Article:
A spokesman for Florida governor Ron DeSantis is accusing a writer for CNN of engaging in “media malpractice” for using unnamed “Experts” to push the narrative that the governor’s decision to reject a pilot African American history course “echoes similar decisions made by fascist dictators” including Vladimir Putin.
According to an exchange on Twitter, at 10:07 a.m., John Blake from CNN emailed Bryan Griffin, DeSantis’s press secretary, asking for comment on an article he is writing about the governor’s decision to reject “an high school Advanced Placement course on African American history course in Florida.”
“I’ve talked to one of the nation’s leading scholars on fascism who, along with another scholar who is an authority on fascism, say that DeSantis’ decision echoes similar decisions made by fascist dictators to force what one historian calls ‘collective amnesia’ about the past,” Blake wrote.
In a portion of Blake’s email provided to National Review, the CNN writer likens DeSantis’s rejection of the AP African-American studies pilot course to Russian president Vladimir Putin’s efforts to distort Russian history.
“More specifically, they say that DeSantis’ decisions are similar to ‘memory laws’ in places like Putin’s Russia, where Russians are forbidden to learn about atrocities from the past such as Stalin’s purges,” Blake continued. “They also compare DeSantis’ decision to the Jim Crow era, where many teachers were forced to teach a whitewashed version of American history that, among other things, ignored the true cause of the Civil War, which was slavery.”
Griffin posted a portion of Blake’s email on Twitter, calling it “this morning’s activism from @CNN,” and adding, “This isn’t journalism — it’s media malpractice. Taking a critic’s dishonest position, legitimizing it with unnamed Experts™, and writing with a standard of ‘guilty until proven innocent’ does absolutely nothing to inform the public.”
Just before 11 a.m., Griffin replied to Blake via email, which he also shared on Twitter. He called Blake’s inquiry “absurd” and “false.”
“There will always be extreme critics, but it is the media’s choice whether to give them a platform and legitimize their extremism,” Griffin wrote. “If you choose to print such critique and amplify it as a perspective by which we are guilty until proven innocent, it will speak more to the moral bankruptcy and untruthfulness of your outlet than anything else.”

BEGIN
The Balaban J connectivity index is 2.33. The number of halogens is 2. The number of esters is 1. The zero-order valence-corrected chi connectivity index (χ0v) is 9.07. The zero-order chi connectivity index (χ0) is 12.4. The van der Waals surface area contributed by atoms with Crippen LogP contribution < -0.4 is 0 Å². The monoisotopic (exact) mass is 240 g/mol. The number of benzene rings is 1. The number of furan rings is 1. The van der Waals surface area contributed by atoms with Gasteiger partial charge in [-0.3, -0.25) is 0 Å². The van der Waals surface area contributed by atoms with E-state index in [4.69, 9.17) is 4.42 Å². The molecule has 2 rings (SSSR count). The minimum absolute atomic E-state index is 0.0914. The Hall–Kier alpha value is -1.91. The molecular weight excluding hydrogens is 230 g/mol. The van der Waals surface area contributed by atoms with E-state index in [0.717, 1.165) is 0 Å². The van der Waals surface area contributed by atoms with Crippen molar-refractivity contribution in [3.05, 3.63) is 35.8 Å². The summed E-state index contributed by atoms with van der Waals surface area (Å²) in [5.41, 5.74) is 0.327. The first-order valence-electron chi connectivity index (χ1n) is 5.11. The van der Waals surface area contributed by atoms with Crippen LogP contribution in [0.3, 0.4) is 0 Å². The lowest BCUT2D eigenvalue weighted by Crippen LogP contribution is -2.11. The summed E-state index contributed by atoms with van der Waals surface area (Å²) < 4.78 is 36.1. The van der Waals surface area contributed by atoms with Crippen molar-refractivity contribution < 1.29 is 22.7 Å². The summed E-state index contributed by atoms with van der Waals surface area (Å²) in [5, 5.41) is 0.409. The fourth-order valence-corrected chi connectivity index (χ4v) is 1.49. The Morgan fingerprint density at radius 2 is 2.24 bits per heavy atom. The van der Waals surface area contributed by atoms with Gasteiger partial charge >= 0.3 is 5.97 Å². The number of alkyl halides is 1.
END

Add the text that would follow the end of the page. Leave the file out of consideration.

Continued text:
“If this is what CNN considers journalism,” he added, “it deserves to fail.”
According to CNN’s website, Blake is an enterprise writer and producer covering race, religion, politics, “and other assorted topics.” He has worked for the outlet for over 16 years, according to his LinkedIn page. When reached on the phone Friday by a National Review reporter, Blake said “no comment” and hung up.
The flap comes as CNN is attempting to shed its image as a leftwing outlet and to rebrand itself as more of a down-the-middle, reporting-centered news organization.
DeSantis has made headlines recently after Florida rejected a pilot AP course in African-American studies. Critics of the course argue that a portion dealing with contemporary political and cultural controversies is dominated by mostly hard-left voices, and omits conventional liberal and conservative perspectives.
DeSantis’s critics, including White House press secretary Karine Jean-Pierre, have accused the governor of wanting to block “the study of Black Americans.”
DeSantis stood by the decision to reject the course on Monday, telling reporters during an event in Jacksonville that it advocates for radical political positions and attempts to indoctrinate students, noting that one section of the course is focused on “Black Queer Studies.”
“Who would say that an important part of black history is queer theory? That is somebody pushing an agenda on our kids,” he said. “And so, when you look to see, they have stuff about intersectionality, abolishing prisons. That’s a political agenda.”
The College Board announced Wednesday that it will release a revised curriculum for the AP African-American studies course on February 1, just halfway through the first year of a two-year trial period for the pilot program.
Blake’s article had not been published as of Friday afternoon and it’s unclear whether it will include dissenting voices.